Richard Field explores the world of digital photography for GDPs, providing an introduction to equipment, terminology, and camera types for taking superior clinical shots.
Dental photography is not a new revelation. It has been the cornerstone of aesthetic and restorative treatment planning for many years. Traditional 35mm photography in general, not just in dental environments, was always regarded as somewhat of a specialist art in itself (Ahmad, 2009).
The monetary cost of a single exposure, once you added up the cost of the film and the processing, was such that it would put most clinicians off photographing every case.
Waiting several weeks for negatives to be returned from processing, only to find that the picture was inadequate, was a further disincentive.
Digital photographic technology has made dental photography much more accessible and practical for everyday use.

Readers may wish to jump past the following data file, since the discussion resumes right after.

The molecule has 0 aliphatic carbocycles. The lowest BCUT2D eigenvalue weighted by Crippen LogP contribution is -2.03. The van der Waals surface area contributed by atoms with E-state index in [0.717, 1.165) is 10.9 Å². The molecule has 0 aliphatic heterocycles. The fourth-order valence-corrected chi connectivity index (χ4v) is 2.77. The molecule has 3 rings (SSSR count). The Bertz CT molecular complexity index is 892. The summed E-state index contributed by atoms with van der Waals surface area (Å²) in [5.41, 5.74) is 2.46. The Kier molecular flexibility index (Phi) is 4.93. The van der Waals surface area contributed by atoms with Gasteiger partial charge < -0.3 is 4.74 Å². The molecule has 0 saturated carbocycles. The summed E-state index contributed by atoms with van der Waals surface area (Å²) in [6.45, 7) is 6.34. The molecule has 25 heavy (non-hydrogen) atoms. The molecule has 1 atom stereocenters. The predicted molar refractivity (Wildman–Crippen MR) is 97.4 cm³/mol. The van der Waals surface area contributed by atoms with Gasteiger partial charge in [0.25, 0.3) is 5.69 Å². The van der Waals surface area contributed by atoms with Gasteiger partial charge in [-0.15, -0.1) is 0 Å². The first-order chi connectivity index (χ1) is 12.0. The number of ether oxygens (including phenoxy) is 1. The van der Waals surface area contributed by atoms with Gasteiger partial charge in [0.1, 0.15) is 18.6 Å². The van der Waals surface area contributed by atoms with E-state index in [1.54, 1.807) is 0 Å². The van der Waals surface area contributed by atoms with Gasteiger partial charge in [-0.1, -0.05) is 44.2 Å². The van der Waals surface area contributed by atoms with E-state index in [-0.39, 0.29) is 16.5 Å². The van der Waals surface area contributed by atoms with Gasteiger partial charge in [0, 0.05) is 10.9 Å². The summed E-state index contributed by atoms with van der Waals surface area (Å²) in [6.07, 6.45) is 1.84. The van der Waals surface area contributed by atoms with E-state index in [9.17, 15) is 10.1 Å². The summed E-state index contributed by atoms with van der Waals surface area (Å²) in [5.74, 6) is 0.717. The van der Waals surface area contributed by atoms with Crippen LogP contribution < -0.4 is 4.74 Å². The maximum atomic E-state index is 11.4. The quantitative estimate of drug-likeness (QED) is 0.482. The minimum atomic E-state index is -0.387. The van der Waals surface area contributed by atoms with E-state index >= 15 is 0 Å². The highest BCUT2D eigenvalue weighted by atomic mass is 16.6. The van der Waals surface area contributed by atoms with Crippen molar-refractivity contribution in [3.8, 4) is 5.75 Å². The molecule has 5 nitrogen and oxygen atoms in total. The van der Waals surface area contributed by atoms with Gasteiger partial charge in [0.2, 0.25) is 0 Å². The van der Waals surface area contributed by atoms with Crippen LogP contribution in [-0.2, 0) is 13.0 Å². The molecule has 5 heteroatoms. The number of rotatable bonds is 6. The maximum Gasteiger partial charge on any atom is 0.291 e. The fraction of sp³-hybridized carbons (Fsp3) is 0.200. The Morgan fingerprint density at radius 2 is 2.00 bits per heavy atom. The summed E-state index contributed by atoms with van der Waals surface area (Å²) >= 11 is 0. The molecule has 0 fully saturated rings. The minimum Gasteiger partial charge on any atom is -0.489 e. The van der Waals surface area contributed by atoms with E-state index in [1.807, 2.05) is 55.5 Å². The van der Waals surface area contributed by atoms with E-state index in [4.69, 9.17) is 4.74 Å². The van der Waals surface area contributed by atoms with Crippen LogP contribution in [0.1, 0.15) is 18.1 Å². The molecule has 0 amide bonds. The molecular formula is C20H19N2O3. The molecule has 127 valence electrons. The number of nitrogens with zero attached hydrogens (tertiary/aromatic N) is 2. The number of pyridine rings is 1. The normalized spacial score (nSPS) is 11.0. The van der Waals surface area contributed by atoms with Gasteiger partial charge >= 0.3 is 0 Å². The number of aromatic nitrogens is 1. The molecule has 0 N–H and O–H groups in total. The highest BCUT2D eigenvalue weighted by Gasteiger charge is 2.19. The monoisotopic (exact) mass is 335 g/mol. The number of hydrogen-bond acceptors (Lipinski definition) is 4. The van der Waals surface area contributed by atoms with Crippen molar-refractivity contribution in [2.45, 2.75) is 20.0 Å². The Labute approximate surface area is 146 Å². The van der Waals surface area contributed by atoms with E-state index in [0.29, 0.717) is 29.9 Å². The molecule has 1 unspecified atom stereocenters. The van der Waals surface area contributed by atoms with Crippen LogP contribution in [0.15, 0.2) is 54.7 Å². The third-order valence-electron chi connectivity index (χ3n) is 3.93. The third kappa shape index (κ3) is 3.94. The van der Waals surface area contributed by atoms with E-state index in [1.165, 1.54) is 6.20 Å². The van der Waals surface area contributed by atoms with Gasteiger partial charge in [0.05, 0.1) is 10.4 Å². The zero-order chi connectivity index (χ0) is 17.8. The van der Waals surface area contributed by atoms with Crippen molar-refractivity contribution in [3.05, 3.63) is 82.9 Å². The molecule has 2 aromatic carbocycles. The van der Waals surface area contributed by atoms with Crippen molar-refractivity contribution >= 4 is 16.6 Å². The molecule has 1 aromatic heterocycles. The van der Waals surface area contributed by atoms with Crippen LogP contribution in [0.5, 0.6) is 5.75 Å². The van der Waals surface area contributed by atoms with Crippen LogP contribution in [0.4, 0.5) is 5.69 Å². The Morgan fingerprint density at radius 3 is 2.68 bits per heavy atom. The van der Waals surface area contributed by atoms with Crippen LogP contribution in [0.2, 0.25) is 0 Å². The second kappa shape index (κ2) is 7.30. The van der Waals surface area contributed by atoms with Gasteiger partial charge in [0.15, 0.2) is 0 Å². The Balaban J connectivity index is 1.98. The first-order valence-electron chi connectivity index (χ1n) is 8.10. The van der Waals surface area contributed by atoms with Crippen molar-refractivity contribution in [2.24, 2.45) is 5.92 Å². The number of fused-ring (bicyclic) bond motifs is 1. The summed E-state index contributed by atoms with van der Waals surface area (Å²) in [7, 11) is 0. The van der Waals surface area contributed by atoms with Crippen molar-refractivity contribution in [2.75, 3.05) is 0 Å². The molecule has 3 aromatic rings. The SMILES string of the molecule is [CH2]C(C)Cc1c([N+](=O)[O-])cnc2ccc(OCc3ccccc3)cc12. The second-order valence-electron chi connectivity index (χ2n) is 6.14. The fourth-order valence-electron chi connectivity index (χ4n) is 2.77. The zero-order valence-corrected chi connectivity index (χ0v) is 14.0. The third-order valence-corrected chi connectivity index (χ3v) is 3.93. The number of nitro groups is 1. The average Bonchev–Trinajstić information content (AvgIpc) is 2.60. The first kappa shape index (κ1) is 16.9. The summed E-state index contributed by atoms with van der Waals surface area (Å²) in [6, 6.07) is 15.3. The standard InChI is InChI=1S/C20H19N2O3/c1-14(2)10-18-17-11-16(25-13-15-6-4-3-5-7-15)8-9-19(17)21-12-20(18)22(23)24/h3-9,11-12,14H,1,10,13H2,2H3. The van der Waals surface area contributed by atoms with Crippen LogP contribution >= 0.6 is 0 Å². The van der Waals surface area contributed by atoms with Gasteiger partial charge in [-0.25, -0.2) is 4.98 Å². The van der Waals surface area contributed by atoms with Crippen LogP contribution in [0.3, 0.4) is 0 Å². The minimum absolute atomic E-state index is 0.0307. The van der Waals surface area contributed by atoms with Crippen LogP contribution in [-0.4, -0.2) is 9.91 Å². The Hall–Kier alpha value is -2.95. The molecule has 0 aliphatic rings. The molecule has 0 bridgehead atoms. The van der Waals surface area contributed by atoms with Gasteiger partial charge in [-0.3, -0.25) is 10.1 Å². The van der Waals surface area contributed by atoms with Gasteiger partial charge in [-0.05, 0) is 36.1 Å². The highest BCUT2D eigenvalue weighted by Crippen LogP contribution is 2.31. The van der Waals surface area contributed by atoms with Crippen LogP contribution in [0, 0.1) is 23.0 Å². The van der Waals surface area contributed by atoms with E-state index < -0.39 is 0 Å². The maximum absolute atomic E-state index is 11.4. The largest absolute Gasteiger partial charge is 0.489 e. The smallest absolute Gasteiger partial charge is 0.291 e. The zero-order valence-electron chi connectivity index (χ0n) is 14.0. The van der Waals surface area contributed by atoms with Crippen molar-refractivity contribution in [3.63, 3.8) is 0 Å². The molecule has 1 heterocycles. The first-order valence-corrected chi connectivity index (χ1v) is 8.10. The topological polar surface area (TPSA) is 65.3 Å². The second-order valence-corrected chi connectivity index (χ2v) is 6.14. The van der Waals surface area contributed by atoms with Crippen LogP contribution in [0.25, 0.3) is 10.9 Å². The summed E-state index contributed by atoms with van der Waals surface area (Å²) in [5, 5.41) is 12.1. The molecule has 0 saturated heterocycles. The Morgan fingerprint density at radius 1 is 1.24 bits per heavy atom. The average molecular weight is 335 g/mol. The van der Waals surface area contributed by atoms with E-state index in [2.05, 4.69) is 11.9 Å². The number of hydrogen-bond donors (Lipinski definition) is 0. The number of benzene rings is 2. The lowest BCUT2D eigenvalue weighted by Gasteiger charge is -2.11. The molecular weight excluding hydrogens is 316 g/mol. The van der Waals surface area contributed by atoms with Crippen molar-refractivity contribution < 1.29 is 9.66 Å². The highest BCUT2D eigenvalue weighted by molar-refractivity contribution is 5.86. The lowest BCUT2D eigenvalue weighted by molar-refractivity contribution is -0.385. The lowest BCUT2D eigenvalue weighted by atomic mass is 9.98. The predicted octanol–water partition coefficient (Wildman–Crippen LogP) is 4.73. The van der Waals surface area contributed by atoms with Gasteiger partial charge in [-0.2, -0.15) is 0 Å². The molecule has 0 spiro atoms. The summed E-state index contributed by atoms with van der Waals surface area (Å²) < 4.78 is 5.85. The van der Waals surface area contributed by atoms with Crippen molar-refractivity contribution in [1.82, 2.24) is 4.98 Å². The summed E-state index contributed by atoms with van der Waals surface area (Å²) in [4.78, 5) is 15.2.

Instead of costly negatives and film processing, which takes weeks before seeing the results, we have reusable memory cards and LCD screens on the backs of the camera, enabling us to see our photographs instantly, allowing us to quickly rectify any mistakes.
Although digital dental photography can still be daunting, with the appropriate basic kit, basic standardised settings, a little basic camera knowledge and some practice, everyone is able to take beautiful and consistent dental photographs.
Download the full article to find out what kit you need.